Ok, Sort Problem...

This is a discussion on Ok, Sort Problem... within the C++ Programming forums, part of the General Programming Boards category; nevermind fixed it...had to tell it which header alittle differently. also if one you gets bored, you think you could ...

  1. #16
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    nevermind fixed it...had to tell it which header alittle differently.

    also if one you gets bored, you think you could comment his code?...
    I've got some of it figured out, but arrays are greek to me....
    I seem to learn better from commented code and messin with it, so if someone
    doesn't mind. Thanks.

  2. #17
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    It might be easier to just add "using namespace std;" to your code instead of all these other using statements. It'll reference stuff that you won't need, but considering that this program is just being written so you can practice and learn, it's not a huge deal at all, and, that way you won't get errors everytime you add something new to your code.

  3. #18
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    thats what I ended up doing

  4. #19
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    I'll comment his code if you promise to go and read a tutorial on C++ arrays and loops.

  5. #20
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    ok ok lol...I'll read on them, suggestion on source? I have a c++ by example book....helps better in some areas than others.....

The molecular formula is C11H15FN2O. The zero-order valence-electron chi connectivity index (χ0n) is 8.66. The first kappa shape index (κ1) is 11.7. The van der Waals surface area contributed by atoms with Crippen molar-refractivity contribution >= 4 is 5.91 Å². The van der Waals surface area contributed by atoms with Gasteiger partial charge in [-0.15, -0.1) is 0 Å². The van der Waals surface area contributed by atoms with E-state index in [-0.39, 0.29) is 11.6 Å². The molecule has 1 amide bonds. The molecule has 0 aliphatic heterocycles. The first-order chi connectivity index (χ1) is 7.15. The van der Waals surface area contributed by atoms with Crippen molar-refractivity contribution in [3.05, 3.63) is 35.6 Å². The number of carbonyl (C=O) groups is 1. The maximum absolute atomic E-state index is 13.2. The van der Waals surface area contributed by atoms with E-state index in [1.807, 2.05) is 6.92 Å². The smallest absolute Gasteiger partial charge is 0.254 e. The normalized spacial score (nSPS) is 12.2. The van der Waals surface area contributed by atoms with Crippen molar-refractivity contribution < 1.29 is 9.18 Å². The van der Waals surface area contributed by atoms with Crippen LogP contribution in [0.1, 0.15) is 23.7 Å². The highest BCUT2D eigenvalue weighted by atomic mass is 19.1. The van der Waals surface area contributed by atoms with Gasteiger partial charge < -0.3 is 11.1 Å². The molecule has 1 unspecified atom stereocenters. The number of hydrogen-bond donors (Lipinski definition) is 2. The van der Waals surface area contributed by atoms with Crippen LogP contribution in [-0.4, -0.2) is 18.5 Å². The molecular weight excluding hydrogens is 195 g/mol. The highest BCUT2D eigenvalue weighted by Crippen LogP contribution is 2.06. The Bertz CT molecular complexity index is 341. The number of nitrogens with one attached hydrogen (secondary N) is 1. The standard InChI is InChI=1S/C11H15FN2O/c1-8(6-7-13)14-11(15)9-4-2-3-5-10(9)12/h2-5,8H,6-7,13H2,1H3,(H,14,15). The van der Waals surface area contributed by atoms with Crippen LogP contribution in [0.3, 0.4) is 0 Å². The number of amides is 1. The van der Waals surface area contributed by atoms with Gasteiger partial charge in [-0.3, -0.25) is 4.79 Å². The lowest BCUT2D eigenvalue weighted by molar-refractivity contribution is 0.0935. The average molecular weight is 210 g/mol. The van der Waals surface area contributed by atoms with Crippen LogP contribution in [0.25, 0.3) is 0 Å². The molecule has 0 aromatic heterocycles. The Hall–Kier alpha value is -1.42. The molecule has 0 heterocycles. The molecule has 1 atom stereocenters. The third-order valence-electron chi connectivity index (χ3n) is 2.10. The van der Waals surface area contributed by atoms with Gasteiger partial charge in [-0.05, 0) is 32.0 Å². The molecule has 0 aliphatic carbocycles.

6. #21
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    Code:
    /*
      The next three lines simply include all
      the necessary packages
    */
    #include <iostream>
    #include <string>
    using namespace std;
    
    /*
      This declares a constant. Although the
      two words are completely opposite, think
      of a constant as a variable that never
      changes
    */
    const int numnames = 5;
    
    int main()
    {
    /*
      names is an array of strings, length is
      numnames, the constant value of 5
    */
      string names[numnames];
    /*
      for (starting values;
           condition (if true, loop executes);
           what to increment variables by)
      {
          code to execute;
      }
    
      If you have multiple starting values,
      etc., you can separate them with commas.
    
      If you have just one line in the loop,
      you can omit the {}'s. Make sure you
      don't have a ; after the for statement.
    */
    /*
      Reads in data to sort
    */
      for (int c=0; c < numnames; c++)
      {
        cout<<"Enter Name # "<<c<<": ";
        cin>>names[c];
      }
    /*
      Main logic loop
      - Compares each string
      - Depending on results, will swap
      strings to eventually smooth
      everything into correct order
    */
      for (int c1=0; c1 < numnames-1; c1++)
      {
        int min = c1;
    /*
      A nested loop - a loop inside a loop
    */
        for (int c2=c1+1; c2 < numnames; c2++)
          if ( names[min] > names[c2] )
            min = c2;
        if ( c1 != min )
          names[c1].swap(names[min]);
      }
    /*
      This loop reads out the sorted strings
    */
      for ( c=0; c<numnames; c++)
        cout<<names[c]<<endl;
    }
    Just any half-decent tutorial from Google will do. If you have a book, use that.

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